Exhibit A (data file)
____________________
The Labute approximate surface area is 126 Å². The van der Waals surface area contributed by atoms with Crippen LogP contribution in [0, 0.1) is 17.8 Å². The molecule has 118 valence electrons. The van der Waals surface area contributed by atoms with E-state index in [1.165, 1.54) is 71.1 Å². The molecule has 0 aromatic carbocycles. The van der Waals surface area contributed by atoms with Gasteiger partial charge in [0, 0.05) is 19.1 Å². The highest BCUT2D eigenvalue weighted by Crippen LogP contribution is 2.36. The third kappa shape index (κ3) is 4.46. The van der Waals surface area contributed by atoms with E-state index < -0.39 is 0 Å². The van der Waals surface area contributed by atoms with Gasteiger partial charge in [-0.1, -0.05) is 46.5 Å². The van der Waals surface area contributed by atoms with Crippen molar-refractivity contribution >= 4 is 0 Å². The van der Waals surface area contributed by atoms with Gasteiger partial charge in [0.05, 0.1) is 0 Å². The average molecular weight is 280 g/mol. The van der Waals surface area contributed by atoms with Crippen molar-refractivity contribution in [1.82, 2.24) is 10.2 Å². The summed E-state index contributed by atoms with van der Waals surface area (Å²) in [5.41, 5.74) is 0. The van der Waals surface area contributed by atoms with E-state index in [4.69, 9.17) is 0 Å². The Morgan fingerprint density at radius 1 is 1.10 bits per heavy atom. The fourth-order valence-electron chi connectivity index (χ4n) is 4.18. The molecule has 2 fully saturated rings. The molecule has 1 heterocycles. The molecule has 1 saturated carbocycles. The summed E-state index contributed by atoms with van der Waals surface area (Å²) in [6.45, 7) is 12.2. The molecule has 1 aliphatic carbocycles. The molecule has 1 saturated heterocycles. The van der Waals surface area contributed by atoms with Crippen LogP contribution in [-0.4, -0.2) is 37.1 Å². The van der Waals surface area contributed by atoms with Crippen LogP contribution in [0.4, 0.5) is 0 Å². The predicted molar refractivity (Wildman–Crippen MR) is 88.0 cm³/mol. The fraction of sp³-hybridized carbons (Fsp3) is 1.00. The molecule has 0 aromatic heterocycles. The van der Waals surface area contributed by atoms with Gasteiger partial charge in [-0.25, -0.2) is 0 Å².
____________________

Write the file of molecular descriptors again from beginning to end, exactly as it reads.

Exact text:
The Labute approximate surface area is 126 Å². The van der Waals surface area contributed by atoms with Crippen LogP contribution in [0, 0.1) is 17.8 Å². The molecule has 118 valence electrons. The van der Waals surface area contributed by atoms with E-state index in [1.165, 1.54) is 71.1 Å². The molecule has 0 aromatic carbocycles. The van der Waals surface area contributed by atoms with Gasteiger partial charge in [0, 0.05) is 19.1 Å². The highest BCUT2D eigenvalue weighted by Crippen LogP contribution is 2.36. The third kappa shape index (κ3) is 4.46. The van der Waals surface area contributed by atoms with E-state index < -0.39 is 0 Å². The van der Waals surface area contributed by atoms with Gasteiger partial charge in [-0.1, -0.05) is 46.5 Å². The van der Waals surface area contributed by atoms with Crippen molar-refractivity contribution >= 4 is 0 Å². The van der Waals surface area contributed by atoms with Gasteiger partial charge in [0.05, 0.1) is 0 Å². The average molecular weight is 280 g/mol. The van der Waals surface area contributed by atoms with Crippen molar-refractivity contribution in [1.82, 2.24) is 10.2 Å². The summed E-state index contributed by atoms with van der Waals surface area (Å²) in [5.41, 5.74) is 0. The van der Waals surface area contributed by atoms with E-state index in [4.69, 9.17) is 0 Å². The Morgan fingerprint density at radius 1 is 1.10 bits per heavy atom. The fourth-order valence-electron chi connectivity index (χ4n) is 4.18. The molecule has 2 fully saturated rings. The molecule has 1 heterocycles. The molecule has 1 saturated carbocycles. The summed E-state index contributed by atoms with van der Waals surface area (Å²) in [6.45, 7) is 12.2. The molecule has 1 aliphatic carbocycles. The molecule has 1 saturated heterocycles. The van der Waals surface area contributed by atoms with Crippen LogP contribution in [-0.4, -0.2) is 37.1 Å². The van der Waals surface area contributed by atoms with Crippen LogP contribution in [0.4, 0.5) is 0 Å². The predicted molar refractivity (Wildman–Crippen MR) is 88.0 cm³/mol. The fraction of sp³-hybridized carbons (Fsp3) is 1.00. The molecule has 0 aromatic heterocycles. The van der Waals surface area contributed by atoms with Gasteiger partial charge in [-0.25, -0.2) is 0 Å².